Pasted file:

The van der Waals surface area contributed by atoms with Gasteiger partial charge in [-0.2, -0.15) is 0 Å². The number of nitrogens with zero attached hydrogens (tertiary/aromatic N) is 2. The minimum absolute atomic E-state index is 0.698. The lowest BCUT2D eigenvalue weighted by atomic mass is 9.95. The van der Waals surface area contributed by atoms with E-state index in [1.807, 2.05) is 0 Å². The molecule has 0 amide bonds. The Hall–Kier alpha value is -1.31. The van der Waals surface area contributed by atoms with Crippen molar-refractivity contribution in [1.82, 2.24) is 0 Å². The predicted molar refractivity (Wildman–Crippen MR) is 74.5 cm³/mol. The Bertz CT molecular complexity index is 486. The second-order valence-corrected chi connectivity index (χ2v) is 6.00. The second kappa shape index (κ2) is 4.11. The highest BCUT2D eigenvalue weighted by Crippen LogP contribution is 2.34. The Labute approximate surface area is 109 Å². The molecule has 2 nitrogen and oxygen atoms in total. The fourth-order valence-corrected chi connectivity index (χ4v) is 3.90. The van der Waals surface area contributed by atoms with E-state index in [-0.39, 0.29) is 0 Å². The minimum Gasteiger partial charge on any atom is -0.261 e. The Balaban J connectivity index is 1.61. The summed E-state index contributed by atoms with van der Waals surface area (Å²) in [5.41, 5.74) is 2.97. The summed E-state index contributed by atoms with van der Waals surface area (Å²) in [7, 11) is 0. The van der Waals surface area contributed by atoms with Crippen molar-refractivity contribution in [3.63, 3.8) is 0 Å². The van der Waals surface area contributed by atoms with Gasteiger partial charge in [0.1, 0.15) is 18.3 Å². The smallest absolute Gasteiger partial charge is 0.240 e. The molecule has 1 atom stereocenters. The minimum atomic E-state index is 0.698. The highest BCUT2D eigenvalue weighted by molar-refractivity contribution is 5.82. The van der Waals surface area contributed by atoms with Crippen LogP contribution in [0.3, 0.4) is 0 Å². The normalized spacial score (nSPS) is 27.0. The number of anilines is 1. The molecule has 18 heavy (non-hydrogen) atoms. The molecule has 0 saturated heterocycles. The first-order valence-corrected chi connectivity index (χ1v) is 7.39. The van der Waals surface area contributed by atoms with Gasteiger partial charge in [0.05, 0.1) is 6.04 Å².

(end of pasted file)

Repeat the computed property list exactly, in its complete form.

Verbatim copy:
The van der Waals surface area contributed by atoms with Gasteiger partial charge in [-0.2, -0.15) is 0 Å². The number of nitrogens with zero attached hydrogens (tertiary/aromatic N) is 2. The minimum absolute atomic E-state index is 0.698. The lowest BCUT2D eigenvalue weighted by atomic mass is 9.95. The van der Waals surface area contributed by atoms with E-state index in [1.807, 2.05) is 0 Å². The molecule has 0 amide bonds. The Hall–Kier alpha value is -1.31. The van der Waals surface area contributed by atoms with Crippen molar-refractivity contribution in [1.82, 2.24) is 0 Å². The predicted molar refractivity (Wildman–Crippen MR) is 74.5 cm³/mol. The Bertz CT molecular complexity index is 486. The second-order valence-corrected chi connectivity index (χ2v) is 6.00. The second kappa shape index (κ2) is 4.11. The highest BCUT2D eigenvalue weighted by Crippen LogP contribution is 2.34. The Labute approximate surface area is 109 Å². The molecule has 2 nitrogen and oxygen atoms in total. The fourth-order valence-corrected chi connectivity index (χ4v) is 3.90. The van der Waals surface area contributed by atoms with E-state index in [-0.39, 0.29) is 0 Å². The minimum Gasteiger partial charge on any atom is -0.261 e. The Balaban J connectivity index is 1.61. The summed E-state index contributed by atoms with van der Waals surface area (Å²) in [5.41, 5.74) is 2.97. The summed E-state index contributed by atoms with van der Waals surface area (Å²) in [7, 11) is 0. The van der Waals surface area contributed by atoms with Crippen molar-refractivity contribution in [3.63, 3.8) is 0 Å². The van der Waals surface area contributed by atoms with Gasteiger partial charge in [0.1, 0.15) is 18.3 Å². The smallest absolute Gasteiger partial charge is 0.240 e. The molecule has 1 atom stereocenters. The minimum atomic E-state index is 0.698. The highest BCUT2D eigenvalue weighted by molar-refractivity contribution is 5.82. The van der Waals surface area contributed by atoms with Crippen LogP contribution in [0.3, 0.4) is 0 Å². The normalized spacial score (nSPS) is 27.0. The number of anilines is 1. The molecule has 18 heavy (non-hydrogen) atoms. The molecule has 0 saturated heterocycles. The first-order valence-corrected chi connectivity index (χ1v) is 7.39. The van der Waals surface area contributed by atoms with Gasteiger partial charge in [0.05, 0.1) is 6.04 Å².